THE taxman is chasing almost $1 million in prizemoney from Cox Plate-winning racehorse managing owner Sean Buckley.

KEITH MOOR reports for the HERALD SUN that a court battle is looming over who should get cash won by the champion colt, Shamus Award.

Shamus Award made history last month at Moonee Valley by becoming the first maiden to win the classic Cox Plate.

And the horse ran third in the Caulfield Guineas two weeks earlier.

The Australian Taxation Office is involved in legal action to try to get from Racing Victoria $945,000 in prizemoney the colt's half owners were due from the two races.

Ultra Thoroughbred Racing, which lists Mr Buckley as its secretary and director, argues in court documents that it, not Mr Buckley personally, should get the money.

The company did so after the ATO tried to get Racing Victoria to pay it the cash to help cover the $11.5 million it claims Mr Buckley owes it in personal income tax.

A Federal Court hearing on who should get the Cox Plate and Caulfield Guineas winnings is due to start in Melbourne tomorrow.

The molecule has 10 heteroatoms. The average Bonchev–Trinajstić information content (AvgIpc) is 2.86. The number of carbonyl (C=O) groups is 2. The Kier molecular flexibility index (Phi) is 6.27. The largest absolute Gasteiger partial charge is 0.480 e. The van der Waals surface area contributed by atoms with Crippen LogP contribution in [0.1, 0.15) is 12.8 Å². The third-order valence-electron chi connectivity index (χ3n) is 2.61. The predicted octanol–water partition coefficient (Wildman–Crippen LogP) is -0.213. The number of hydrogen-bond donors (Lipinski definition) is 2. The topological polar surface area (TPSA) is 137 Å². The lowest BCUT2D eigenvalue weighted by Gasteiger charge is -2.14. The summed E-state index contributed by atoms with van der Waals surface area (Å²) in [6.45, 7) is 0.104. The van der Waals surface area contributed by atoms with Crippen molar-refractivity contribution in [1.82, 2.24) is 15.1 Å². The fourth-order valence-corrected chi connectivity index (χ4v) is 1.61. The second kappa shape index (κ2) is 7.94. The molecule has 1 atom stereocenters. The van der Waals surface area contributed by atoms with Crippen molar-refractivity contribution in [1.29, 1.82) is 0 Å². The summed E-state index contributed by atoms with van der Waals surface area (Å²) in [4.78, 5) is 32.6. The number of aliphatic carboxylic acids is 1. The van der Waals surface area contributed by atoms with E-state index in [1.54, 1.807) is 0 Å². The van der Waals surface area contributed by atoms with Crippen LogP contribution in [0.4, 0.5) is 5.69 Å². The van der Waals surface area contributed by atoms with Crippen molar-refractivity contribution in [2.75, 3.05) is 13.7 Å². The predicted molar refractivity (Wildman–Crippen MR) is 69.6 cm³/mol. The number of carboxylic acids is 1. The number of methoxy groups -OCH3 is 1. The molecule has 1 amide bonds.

Mr Buckley is the owner of the Ultra Tune auto service franchise.

Ultra Thoroughbred Racing's statement of claim asks that Racing Victoria pay the winnings to the court registrar and then t o whoever the court determines is entitled to it.

Documents lodged with the court reveal the ATO issued a garnishee notice to Racing Victoria "in respect of debts arising under notices of assessment issued to Mr Buckley personally".

Ultra Thoroughbred Racing has since lodged documents with the court claiming it is entitled to the prizemoney as it is the legal and beneficial owner of the cash.

The ATO recently refused a request by Ultra Thoroughbred Racing for it to withdraw its bid to get Racing Victoria to pay it the winnings.

Ultra Thoroughbred Racing's statement of claim said it bought a 50 per cent stake in Shamus Award in April 2012.

It also said that while Mr Buckley was registered as the horse's managing owner, Ultra Thoroughbred Racing was nominated as the entity to be paid any prizemoney.

Horse owner Viv Oldfield also has a stake in the colt.

In the court documents, Ultra Thoroughbred Racing claims Mr Buckley has not paid any expenses relating to Shamus Award and it, not Mr Buckley, "was entitled to 50 per cent of any winnings".

Australian Securities and Investments Commission documents list Mr Buckley as the director and secretary of Ultra Thoroughbred Racing.

Shamus Award only just made it into the Cox Plate.

It was selected as the first reserve runner after a scratching, and Racing Victoria was criticised by racing figures who felt having a maiden runner devalued the prestigious race.